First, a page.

Nearshore Americas

Argentina Threatens to Revoke Citibank’s License Amid Bond Repayment Row

Argentina’s long rivalry with a group of foreign bondholders, whom it refers to as ‘vulture funders’, is threatening to derail Citibank’s operations in the country. A U.S. judge has ruled that Citibank cannot process bond payments for the Argentine government until it pays out bond payments that it owes to few foreign bond-buyers.

Outraged by this ruling, Argentina’s Economy Ministry has warned Citibank that it will lose its license to operate in the country if it stops processing bond payments.

“If the bank does not transfer the funds it will be breaking Argentine banking law. The Republic could revoke Citibank Argentina’s license to operate and even impose criminal responsibility upon its employees,” said a statement from the Argentine Ministry.

Citibank is now being caught in the crossfire. The U.S. banking giant is said to have over 2,800 employees in Argentina where it manages about 136,000 accounts.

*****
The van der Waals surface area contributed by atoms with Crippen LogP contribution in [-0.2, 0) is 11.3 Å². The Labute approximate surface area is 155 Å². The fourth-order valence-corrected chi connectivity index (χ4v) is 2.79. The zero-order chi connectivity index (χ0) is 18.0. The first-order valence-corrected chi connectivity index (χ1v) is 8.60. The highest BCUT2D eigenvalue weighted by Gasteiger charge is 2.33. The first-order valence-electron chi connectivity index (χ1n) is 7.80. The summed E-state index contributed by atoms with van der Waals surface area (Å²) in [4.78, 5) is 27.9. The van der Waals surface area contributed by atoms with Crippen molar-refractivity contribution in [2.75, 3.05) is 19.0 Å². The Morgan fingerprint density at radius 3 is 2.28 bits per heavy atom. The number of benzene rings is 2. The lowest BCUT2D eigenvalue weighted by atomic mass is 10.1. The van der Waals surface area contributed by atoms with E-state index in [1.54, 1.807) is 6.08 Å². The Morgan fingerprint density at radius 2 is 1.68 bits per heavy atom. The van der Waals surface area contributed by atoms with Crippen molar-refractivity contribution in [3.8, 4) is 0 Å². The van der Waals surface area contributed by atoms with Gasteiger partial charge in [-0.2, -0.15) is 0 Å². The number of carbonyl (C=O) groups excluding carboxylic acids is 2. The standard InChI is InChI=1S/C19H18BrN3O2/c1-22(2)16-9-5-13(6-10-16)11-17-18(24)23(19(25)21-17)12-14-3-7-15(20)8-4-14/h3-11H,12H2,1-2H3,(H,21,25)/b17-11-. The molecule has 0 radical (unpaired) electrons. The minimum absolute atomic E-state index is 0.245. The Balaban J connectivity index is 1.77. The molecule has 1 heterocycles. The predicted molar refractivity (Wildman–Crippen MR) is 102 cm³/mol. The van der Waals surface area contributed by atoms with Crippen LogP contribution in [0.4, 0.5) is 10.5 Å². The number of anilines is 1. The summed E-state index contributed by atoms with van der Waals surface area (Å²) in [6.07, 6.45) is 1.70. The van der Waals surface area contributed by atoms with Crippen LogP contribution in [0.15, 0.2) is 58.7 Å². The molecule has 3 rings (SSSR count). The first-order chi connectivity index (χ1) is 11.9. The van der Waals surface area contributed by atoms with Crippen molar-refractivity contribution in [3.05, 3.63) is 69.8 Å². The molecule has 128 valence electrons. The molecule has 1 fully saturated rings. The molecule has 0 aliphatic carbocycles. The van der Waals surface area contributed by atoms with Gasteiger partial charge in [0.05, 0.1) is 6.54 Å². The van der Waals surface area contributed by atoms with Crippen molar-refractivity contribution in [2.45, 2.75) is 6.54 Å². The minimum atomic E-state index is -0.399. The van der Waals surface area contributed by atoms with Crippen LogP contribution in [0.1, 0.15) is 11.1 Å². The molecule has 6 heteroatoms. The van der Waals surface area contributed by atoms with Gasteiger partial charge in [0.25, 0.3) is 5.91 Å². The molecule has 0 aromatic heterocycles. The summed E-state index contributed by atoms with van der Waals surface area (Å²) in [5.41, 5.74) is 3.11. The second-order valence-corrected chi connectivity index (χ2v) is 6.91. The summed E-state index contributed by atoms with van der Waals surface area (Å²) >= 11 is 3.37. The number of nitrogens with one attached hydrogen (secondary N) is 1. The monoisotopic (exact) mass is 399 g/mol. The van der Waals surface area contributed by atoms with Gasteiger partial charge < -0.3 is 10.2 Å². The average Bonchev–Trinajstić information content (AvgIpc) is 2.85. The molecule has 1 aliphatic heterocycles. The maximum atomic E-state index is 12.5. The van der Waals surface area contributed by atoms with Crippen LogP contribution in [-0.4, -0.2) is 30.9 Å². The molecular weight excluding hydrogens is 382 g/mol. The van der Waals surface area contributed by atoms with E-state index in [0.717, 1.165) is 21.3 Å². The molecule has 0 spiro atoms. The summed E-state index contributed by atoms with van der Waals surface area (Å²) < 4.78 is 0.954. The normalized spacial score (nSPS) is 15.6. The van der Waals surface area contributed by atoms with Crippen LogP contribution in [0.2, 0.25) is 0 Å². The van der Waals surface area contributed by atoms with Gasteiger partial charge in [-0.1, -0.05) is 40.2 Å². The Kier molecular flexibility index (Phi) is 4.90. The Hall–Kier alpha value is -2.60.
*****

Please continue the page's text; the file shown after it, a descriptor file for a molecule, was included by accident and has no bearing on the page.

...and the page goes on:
This comes a year after Bank of New York Mellon (BoNY) exited Argentina after it found itself sucked into the same debt battle between the bondholders and the Argentine government. But in contrast to Citibank, BoNY had relatively few employees and a single office in Buenos Aires. The Argentine government revoked its license last August after it refused to process US$539 million in bond payments.

The current dispute centers around US$1.3 billion in bond repayments that Argentina owes to a few international hedge funds. The South American country has long argued that it cannot pay off the hedge funds as it violates the debt restructuring deal it signed with other creditors.

Argentina successfully persuaded most of the bondholders to accept a nearly 70% reduction in the value of their investments. More than 92% of creditors agreed to the offer, but a number of hedge funds refused and have sued the government in the U.S. courts.

A U.S. court ruled in favor of the hedge funds but as it struggles with growing debt, rising inflation and a weak currency, Argentina says such a huge payout would push its economy back into serious trouble.

Narayan Ammachchi

News Editor for Nearshore Americas, Narayan Ammachchi is a career journalist with a decade of experience in politics and international business. He works out of his base in the Indian Silicon City of Bangalore.

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